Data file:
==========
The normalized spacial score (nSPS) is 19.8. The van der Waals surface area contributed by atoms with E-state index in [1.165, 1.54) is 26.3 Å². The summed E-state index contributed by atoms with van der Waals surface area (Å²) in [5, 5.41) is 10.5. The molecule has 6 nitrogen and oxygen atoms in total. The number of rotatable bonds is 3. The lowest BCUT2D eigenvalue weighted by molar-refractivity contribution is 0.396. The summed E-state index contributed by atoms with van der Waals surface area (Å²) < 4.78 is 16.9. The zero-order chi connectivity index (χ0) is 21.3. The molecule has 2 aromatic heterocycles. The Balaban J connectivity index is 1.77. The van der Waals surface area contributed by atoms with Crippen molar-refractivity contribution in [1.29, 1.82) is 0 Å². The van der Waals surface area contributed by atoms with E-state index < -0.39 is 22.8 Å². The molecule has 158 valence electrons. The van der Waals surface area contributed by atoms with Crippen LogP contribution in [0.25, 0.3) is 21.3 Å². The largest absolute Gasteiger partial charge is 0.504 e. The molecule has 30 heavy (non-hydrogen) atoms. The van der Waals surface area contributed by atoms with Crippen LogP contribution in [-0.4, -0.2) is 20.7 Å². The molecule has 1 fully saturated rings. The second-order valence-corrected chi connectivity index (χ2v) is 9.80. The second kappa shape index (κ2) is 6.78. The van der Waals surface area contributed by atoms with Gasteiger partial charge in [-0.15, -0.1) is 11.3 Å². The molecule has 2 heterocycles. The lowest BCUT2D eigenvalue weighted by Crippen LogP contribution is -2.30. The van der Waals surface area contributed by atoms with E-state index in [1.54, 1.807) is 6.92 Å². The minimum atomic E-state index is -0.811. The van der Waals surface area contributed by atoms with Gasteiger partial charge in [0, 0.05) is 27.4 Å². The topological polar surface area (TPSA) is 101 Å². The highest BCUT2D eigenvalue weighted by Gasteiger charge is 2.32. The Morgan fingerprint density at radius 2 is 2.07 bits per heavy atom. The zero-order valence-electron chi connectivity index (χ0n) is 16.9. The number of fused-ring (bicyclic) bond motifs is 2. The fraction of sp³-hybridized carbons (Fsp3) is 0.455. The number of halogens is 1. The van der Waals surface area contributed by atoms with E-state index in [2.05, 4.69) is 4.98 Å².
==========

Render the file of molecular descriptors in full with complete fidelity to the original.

The normalized spacial score (nSPS) is 19.8. The van der Waals surface area contributed by atoms with E-state index in [1.165, 1.54) is 26.3 Å². The summed E-state index contributed by atoms with van der Waals surface area (Å²) in [5, 5.41) is 10.5. The molecule has 6 nitrogen and oxygen atoms in total. The number of rotatable bonds is 3. The lowest BCUT2D eigenvalue weighted by molar-refractivity contribution is 0.396. The summed E-state index contributed by atoms with van der Waals surface area (Å²) < 4.78 is 16.9. The zero-order chi connectivity index (χ0) is 21.3. The molecule has 2 aromatic heterocycles. The Balaban J connectivity index is 1.77. The van der Waals surface area contributed by atoms with Crippen molar-refractivity contribution in [1.29, 1.82) is 0 Å². The van der Waals surface area contributed by atoms with E-state index < -0.39 is 22.8 Å². The molecule has 158 valence electrons. The van der Waals surface area contributed by atoms with Crippen LogP contribution in [0.25, 0.3) is 21.3 Å². The largest absolute Gasteiger partial charge is 0.504 e. The molecule has 30 heavy (non-hydrogen) atoms. The van der Waals surface area contributed by atoms with Crippen LogP contribution in [-0.4, -0.2) is 20.7 Å². The molecule has 1 fully saturated rings. The second-order valence-corrected chi connectivity index (χ2v) is 9.80. The second kappa shape index (κ2) is 6.78. The van der Waals surface area contributed by atoms with Gasteiger partial charge in [-0.15, -0.1) is 11.3 Å². The molecule has 2 heterocycles. The lowest BCUT2D eigenvalue weighted by Crippen LogP contribution is -2.30. The van der Waals surface area contributed by atoms with E-state index in [1.54, 1.807) is 6.92 Å². The minimum atomic E-state index is -0.811. The van der Waals surface area contributed by atoms with Gasteiger partial charge in [0, 0.05) is 27.4 Å². The topological polar surface area (TPSA) is 101 Å². The highest BCUT2D eigenvalue weighted by Gasteiger charge is 2.32. The Morgan fingerprint density at radius 2 is 2.07 bits per heavy atom. The zero-order valence-electron chi connectivity index (χ0n) is 16.9. The number of fused-ring (bicyclic) bond motifs is 2. The fraction of sp³-hybridized carbons (Fsp3) is 0.455. The number of halogens is 1. The van der Waals surface area contributed by atoms with E-state index in [2.05, 4.69) is 4.98 Å².